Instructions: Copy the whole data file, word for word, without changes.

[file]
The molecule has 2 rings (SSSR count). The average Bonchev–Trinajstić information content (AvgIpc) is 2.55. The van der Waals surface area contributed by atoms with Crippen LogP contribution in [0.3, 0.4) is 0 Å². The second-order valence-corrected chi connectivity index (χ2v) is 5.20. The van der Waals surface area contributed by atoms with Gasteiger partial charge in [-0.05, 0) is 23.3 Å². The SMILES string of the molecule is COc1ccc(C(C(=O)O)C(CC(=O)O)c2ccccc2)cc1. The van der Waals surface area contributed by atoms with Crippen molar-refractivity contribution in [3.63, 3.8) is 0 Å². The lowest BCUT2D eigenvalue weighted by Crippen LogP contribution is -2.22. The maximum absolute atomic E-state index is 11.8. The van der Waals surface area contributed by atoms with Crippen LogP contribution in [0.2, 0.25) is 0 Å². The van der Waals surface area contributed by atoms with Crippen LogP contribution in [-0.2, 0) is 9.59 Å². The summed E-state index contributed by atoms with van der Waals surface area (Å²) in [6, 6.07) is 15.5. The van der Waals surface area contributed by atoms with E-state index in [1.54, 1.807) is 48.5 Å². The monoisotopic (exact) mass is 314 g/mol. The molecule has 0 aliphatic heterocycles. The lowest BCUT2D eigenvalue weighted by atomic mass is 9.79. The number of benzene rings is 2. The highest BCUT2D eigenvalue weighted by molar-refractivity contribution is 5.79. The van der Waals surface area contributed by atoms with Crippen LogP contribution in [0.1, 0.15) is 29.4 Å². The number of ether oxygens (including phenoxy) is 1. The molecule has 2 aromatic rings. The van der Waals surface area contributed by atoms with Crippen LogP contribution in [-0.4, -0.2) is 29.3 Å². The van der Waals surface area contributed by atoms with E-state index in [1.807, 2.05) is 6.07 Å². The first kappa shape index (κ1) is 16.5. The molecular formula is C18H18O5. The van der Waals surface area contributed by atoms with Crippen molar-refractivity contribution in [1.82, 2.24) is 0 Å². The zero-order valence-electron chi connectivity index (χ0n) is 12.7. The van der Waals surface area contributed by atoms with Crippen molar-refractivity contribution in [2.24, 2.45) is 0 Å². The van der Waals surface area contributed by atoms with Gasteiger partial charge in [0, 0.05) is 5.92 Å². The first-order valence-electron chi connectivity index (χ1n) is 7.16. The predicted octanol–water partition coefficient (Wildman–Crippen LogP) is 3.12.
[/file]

The molecule has 2 rings (SSSR count). The average Bonchev–Trinajstić information content (AvgIpc) is 2.55. The van der Waals surface area contributed by atoms with Crippen LogP contribution in [0.3, 0.4) is 0 Å². The second-order valence-corrected chi connectivity index (χ2v) is 5.20. The van der Waals surface area contributed by atoms with Gasteiger partial charge in [-0.05, 0) is 23.3 Å². The SMILES string of the molecule is COc1ccc(C(C(=O)O)C(CC(=O)O)c2ccccc2)cc1. The van der Waals surface area contributed by atoms with Crippen molar-refractivity contribution in [3.63, 3.8) is 0 Å². The lowest BCUT2D eigenvalue weighted by Crippen LogP contribution is -2.22. The maximum absolute atomic E-state index is 11.8. The van der Waals surface area contributed by atoms with Crippen LogP contribution in [0.2, 0.25) is 0 Å². The van der Waals surface area contributed by atoms with Crippen LogP contribution in [-0.2, 0) is 9.59 Å². The summed E-state index contributed by atoms with van der Waals surface area (Å²) in [6, 6.07) is 15.5. The van der Waals surface area contributed by atoms with E-state index in [1.54, 1.807) is 48.5 Å². The monoisotopic (exact) mass is 314 g/mol. The molecule has 0 aliphatic heterocycles. The lowest BCUT2D eigenvalue weighted by atomic mass is 9.79. The number of benzene rings is 2. The highest BCUT2D eigenvalue weighted by molar-refractivity contribution is 5.79. The van der Waals surface area contributed by atoms with Crippen LogP contribution in [0.1, 0.15) is 29.4 Å². The number of ether oxygens (including phenoxy) is 1. The molecule has 2 aromatic rings. The van der Waals surface area contributed by atoms with Crippen LogP contribution in [-0.4, -0.2) is 29.3 Å². The van der Waals surface area contributed by atoms with E-state index in [1.807, 2.05) is 6.07 Å². The first kappa shape index (κ1) is 16.5. The molecular formula is C18H18O5. The van der Waals surface area contributed by atoms with Crippen molar-refractivity contribution in [1.82, 2.24) is 0 Å². The zero-order valence-electron chi connectivity index (χ0n) is 12.7. The van der Waals surface area contributed by atoms with Crippen molar-refractivity contribution in [2.24, 2.45) is 0 Å². The van der Waals surface area contributed by atoms with Gasteiger partial charge in [0, 0.05) is 5.92 Å². The first-order valence-electron chi connectivity index (χ1n) is 7.16. The predicted octanol–water partition coefficient (Wildman–Crippen LogP) is 3.12.